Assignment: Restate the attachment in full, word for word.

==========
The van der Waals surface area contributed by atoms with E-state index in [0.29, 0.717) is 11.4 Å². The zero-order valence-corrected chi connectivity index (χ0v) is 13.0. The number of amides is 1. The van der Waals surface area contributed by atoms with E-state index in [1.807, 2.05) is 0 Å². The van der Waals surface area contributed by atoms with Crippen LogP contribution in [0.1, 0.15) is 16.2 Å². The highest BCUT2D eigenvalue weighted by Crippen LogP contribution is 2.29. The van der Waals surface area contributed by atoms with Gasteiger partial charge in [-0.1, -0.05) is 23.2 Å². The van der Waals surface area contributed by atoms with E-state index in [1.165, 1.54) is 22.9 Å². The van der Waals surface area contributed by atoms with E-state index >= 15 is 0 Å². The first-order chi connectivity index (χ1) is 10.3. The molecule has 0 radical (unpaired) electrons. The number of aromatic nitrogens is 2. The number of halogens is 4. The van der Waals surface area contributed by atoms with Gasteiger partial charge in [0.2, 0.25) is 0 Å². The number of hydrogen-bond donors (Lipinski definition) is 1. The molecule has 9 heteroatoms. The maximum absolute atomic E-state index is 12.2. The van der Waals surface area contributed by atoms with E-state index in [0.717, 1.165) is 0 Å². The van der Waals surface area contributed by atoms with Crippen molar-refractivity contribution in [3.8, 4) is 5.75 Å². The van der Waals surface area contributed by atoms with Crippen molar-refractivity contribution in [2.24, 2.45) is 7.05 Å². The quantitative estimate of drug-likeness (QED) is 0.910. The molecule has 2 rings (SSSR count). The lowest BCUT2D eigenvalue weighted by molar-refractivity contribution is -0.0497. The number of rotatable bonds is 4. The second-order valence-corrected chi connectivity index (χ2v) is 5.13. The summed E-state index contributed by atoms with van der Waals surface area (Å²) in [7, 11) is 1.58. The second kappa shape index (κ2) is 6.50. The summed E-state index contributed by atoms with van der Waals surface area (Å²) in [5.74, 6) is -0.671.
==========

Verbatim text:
The van der Waals surface area contributed by atoms with E-state index in [0.29, 0.717) is 11.4 Å². The zero-order valence-corrected chi connectivity index (χ0v) is 13.0. The number of amides is 1. The van der Waals surface area contributed by atoms with E-state index in [1.807, 2.05) is 0 Å². The van der Waals surface area contributed by atoms with Crippen LogP contribution in [0.1, 0.15) is 16.2 Å². The highest BCUT2D eigenvalue weighted by Crippen LogP contribution is 2.29. The van der Waals surface area contributed by atoms with Gasteiger partial charge in [-0.1, -0.05) is 23.2 Å². The van der Waals surface area contributed by atoms with E-state index in [1.165, 1.54) is 22.9 Å². The van der Waals surface area contributed by atoms with E-state index >= 15 is 0 Å². The first-order chi connectivity index (χ1) is 10.3. The molecule has 0 radical (unpaired) electrons. The number of aromatic nitrogens is 2. The number of halogens is 4. The van der Waals surface area contributed by atoms with Gasteiger partial charge in [0.2, 0.25) is 0 Å². The number of hydrogen-bond donors (Lipinski definition) is 1. The molecule has 9 heteroatoms. The maximum absolute atomic E-state index is 12.2. The van der Waals surface area contributed by atoms with E-state index in [0.717, 1.165) is 0 Å². The van der Waals surface area contributed by atoms with Crippen molar-refractivity contribution in [3.8, 4) is 5.75 Å². The van der Waals surface area contributed by atoms with Crippen molar-refractivity contribution in [2.24, 2.45) is 7.05 Å². The quantitative estimate of drug-likeness (QED) is 0.910. The molecule has 2 rings (SSSR count). The lowest BCUT2D eigenvalue weighted by molar-refractivity contribution is -0.0497. The number of rotatable bonds is 4. The second-order valence-corrected chi connectivity index (χ2v) is 5.13. The summed E-state index contributed by atoms with van der Waals surface area (Å²) in [7, 11) is 1.58. The second kappa shape index (κ2) is 6.50. The summed E-state index contributed by atoms with van der Waals surface area (Å²) in [5.74, 6) is -0.671.